Monday, September 19, 2011

Living on the edge: Using Windows 8 Developer Preview as your primary OS

Jeremy Williams, Sr. Director, Modern Workplace

Alright, so before I begin, I should start out with the disclaimer of, “Kids-Don’t try this at home, or the office (for that matter)”.  I’m telling you it’s a bad idea, Microsoft is telling you it’s a bad idea, and if your mother knew what the title of this post meant she would tell you not to do it either.  [Sorry, the lawyers made me do it]  Oh, and if you don’t want to read about why I’m doing this, skip to the bottom for the instructions on ‘how’.

Now that we have that little unpleasantry out of the way, I can tell you that I’m doing exactly the opposite of my disclaimer :-).  This begs the obvious question, “Why?”

Bleeding edge is where I [and Rightpoint] like to be!  Sure, there’s always some risks to being on the bleeding edge, sometimes you need to hack it a bit to get the functionality you’re looking for, and other times it simply doesn’t work.  However, after doing this (running OS’s far too early) I’ve become quite adept at having a bail-out plan for when that happens.

Also, Windows 8 will be releasing a number of improvements which I really would like to take advantage of (and I can’t wait until it’s RTM):

HyperV- Not only can Windows 8 run Hyper V now, but it has the nice dynamic memory allocation options which allow me to let my VM’s memory footprints grow as needed.  Plus, it supports all of the cool virtual teaming and movements of Hyper V and it’s compatible with the server version [Read: I can build VHDs on the road and then deploy them on proper servers later without having to deal with kludgy server boots or conversion utilities].

Improved Multi Monitor Support – (Finally) Microsoft has taken a nod from MultiMon and others and put a usable taskbar on both monitors

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Microsoft’s new Metro Interface – I’ll admit, it’s a bit weird at first, but I think it’ll grow on me…Using a touch-based interface with a mouse is weird though

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Cool UI tweaks: Pretty lock screens, spanning wallpapers, cool gadgets and ‘snap’ effects, a respectable weather app, alternate wallpapers by monitor, etc.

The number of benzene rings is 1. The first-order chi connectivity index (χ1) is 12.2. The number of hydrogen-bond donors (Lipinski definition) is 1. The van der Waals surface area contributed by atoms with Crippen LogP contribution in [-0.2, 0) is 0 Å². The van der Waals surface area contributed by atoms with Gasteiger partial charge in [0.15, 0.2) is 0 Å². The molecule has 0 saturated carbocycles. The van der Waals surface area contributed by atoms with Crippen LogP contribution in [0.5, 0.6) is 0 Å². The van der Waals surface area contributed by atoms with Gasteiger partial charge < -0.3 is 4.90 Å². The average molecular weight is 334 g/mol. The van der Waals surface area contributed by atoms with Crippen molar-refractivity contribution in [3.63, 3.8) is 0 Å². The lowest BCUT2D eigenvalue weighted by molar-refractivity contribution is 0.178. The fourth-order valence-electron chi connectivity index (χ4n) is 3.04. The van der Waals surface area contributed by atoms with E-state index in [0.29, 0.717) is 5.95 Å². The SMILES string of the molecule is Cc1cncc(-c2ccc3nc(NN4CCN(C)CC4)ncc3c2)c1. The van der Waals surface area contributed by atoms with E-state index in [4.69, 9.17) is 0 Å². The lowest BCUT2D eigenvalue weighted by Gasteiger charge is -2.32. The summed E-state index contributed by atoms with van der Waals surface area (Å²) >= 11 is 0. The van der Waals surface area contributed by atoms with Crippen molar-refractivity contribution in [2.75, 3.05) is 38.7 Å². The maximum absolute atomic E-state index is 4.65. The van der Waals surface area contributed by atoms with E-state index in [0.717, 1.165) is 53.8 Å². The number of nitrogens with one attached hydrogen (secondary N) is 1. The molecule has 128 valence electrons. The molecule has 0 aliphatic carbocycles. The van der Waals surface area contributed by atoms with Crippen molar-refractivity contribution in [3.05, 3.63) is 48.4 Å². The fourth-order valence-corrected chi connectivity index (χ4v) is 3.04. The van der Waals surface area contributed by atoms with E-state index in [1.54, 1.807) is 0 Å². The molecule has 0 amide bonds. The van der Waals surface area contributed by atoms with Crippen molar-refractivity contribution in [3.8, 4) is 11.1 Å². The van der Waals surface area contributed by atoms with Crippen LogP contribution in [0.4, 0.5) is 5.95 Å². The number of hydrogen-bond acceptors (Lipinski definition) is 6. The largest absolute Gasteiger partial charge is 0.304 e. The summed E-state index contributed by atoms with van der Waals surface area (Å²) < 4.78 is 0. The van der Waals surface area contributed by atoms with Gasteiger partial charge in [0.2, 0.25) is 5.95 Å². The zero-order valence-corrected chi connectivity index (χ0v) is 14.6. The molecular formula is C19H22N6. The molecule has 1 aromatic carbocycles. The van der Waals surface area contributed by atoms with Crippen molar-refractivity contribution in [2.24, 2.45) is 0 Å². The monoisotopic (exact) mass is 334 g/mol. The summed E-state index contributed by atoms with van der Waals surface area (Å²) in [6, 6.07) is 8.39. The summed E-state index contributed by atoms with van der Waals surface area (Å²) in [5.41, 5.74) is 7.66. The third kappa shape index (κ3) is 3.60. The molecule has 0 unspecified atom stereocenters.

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Oh yeah, my bail-out plan…  So I’m currently dual booting into my Windows 8 installation; but it’s not the pesky dual-booting of old, I’m booting off of a VHD.  There’s a number of great resources out there for setting this up, but I’ll give you a summary of what I did below (if that’s all you’re looking for, jump to the bold text). 

The nice thing about booting to a VHD is that you don’t need to do any dangerous or annoying partitioning of your disk.  All you need to do is create a VHD, remember it’s location on your disk, and go from there!

I want don’t want to do it on my machine, tell me how!

My source for most of the process (I used a DVD and a few different tweaks, but I want to make sure credit is given where credit is due: Hanselman's Blog (external))

  1. First things first…Back up your files: I have no responsibility for the mistakes you’ll make, or the antics of Windows 8 and you wouldn’t want a catastrophe to hit you and your data
  2. You backed up right?  Good, let’s get started (for-real) now
  3. Download the Windows 8 bits from MSDN
  4. (I’m assuming you’re running Windows 7 as your current OS, by the way)
  5. Right-click on My Computer, select Manage, and then click Disk Management.
  6. After the disk management screen loads, right-click on the ‘Disk Management’ node again and select ‘Create VHD’
  7. Enter in the size and file path to your VHD, I personally dropped mine in here: C:\VHD\Win8.vhd
  8. Go ahead and run a quick format of the disk
  9. Burn your Windows 8 ISO
  10. Restart and boot to the Windows 8 Installer
  11. Get through the install wizard until you have to select a hard drive and then STOP!
  12. Press Shift + F10; this will bring up a command prompt
  13. You’ll want to type in commands similar to the screenshot below, basically you’ll be selecting your disk image and then attaching it as a drive.
  14. image
  15. Go ahead and exit out of all the command windows until you’re back at the Hard Disk Selection
  16. Press Refresh and you’ll see your VHD show up in the list
  17. Select that disk and continue your install as usual
  18. Once your install is complete, you’ll notice that Windows 8 even has a pretty new bootloader that will automatically make the correct entries for you on your dual-boot